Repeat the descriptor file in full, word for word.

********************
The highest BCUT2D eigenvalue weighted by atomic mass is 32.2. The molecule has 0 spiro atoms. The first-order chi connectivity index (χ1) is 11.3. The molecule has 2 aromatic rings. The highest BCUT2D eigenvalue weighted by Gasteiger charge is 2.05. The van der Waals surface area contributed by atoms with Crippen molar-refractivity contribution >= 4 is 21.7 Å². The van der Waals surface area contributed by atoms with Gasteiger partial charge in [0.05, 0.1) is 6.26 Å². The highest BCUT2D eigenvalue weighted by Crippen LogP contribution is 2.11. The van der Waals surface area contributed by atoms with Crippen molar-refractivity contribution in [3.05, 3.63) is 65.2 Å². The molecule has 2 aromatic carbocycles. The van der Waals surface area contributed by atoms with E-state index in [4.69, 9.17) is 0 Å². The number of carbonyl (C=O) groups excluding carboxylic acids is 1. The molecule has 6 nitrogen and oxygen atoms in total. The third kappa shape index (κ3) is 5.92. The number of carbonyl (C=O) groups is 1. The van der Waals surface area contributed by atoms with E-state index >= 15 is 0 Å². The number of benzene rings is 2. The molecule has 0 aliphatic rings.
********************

The highest BCUT2D eigenvalue weighted by atomic mass is 32.2. The molecule has 0 spiro atoms. The first-order chi connectivity index (χ1) is 11.3. The molecule has 2 aromatic rings. The highest BCUT2D eigenvalue weighted by Gasteiger charge is 2.05. The van der Waals surface area contributed by atoms with Crippen molar-refractivity contribution >= 4 is 21.7 Å². The van der Waals surface area contributed by atoms with Gasteiger partial charge in [0.05, 0.1) is 6.26 Å². The highest BCUT2D eigenvalue weighted by Crippen LogP contribution is 2.11. The van der Waals surface area contributed by atoms with Crippen molar-refractivity contribution in [3.05, 3.63) is 65.2 Å². The molecule has 2 aromatic carbocycles. The van der Waals surface area contributed by atoms with E-state index in [4.69, 9.17) is 0 Å². The number of carbonyl (C=O) groups excluding carboxylic acids is 1. The molecule has 6 nitrogen and oxygen atoms in total. The third kappa shape index (κ3) is 5.92. The number of carbonyl (C=O) groups is 1. The van der Waals surface area contributed by atoms with E-state index >= 15 is 0 Å². The number of benzene rings is 2. The molecule has 0 aliphatic rings.